I’ve just seen, first hand, the seeds of catastrophic climate change at work.
Spent the last four days exploring Illulissat Greenland in the “How to Stop the Ice From Melting” Learning Journey hosted by the Forum for Active Philanthropy (that’s their Managing Partner Felicity von Peter with me in the photo) and the Tallberg Foundation.
Our CO2 emissions have led to much much more warming up here in Greenland than elsewhere (think ~2 degrees C up here vs. ~.6 globally). Impacts abound.
I saw the 8km wide by 1km high face of of the Greenland Ice Sheet, which is calving 40 meters a day into the ocean (four times faster than when I went to high school), dropping Manhattan-city-block-sized icebergs into the ocean, and raising sea level in New York and Bangladesh with each splash.
Talked with a Greenlander seal hunter and a boat captain who watched their glacier retreat 15 kilometers a year (!!) in the 80s, disturbing their fishing and way of life.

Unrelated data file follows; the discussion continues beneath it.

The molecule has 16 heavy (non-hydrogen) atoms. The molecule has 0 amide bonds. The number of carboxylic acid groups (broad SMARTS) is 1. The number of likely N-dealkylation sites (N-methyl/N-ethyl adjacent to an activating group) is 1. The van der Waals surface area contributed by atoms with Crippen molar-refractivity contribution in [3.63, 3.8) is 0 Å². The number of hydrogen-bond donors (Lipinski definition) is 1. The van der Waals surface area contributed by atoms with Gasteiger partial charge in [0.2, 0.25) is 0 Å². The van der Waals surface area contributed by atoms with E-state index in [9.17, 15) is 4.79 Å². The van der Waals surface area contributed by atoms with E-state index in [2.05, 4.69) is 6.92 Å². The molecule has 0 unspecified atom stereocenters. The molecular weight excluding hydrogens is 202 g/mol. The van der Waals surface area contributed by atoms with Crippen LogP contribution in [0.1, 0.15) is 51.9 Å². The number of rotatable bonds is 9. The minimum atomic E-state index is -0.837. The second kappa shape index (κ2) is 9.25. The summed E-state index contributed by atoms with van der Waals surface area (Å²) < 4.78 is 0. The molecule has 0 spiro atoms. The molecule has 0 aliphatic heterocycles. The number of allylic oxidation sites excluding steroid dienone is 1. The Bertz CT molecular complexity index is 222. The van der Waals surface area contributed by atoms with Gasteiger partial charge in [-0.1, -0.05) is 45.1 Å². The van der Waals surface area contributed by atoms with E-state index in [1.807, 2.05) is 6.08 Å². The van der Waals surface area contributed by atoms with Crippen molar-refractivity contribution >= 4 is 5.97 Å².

Felt dwarfed by 150 meter high icebergs (see the photo) in the ocean and humbled by the mental image of another 800 m underwater.
Heard the chilling news from Heinz Center’s Dr. Bob Corell who shared the current rate of contribution to sea level rise (relatively modest) and the potential contribution (huge – the island holds equivalent of 7 meters of additions to sea level).
I have met our coal mine’s canary and heard her wheeze.
All the more reason to begin the steady process of reducing CO2 emissions year after year, learning how to thrive more and more in a low-carbon economy.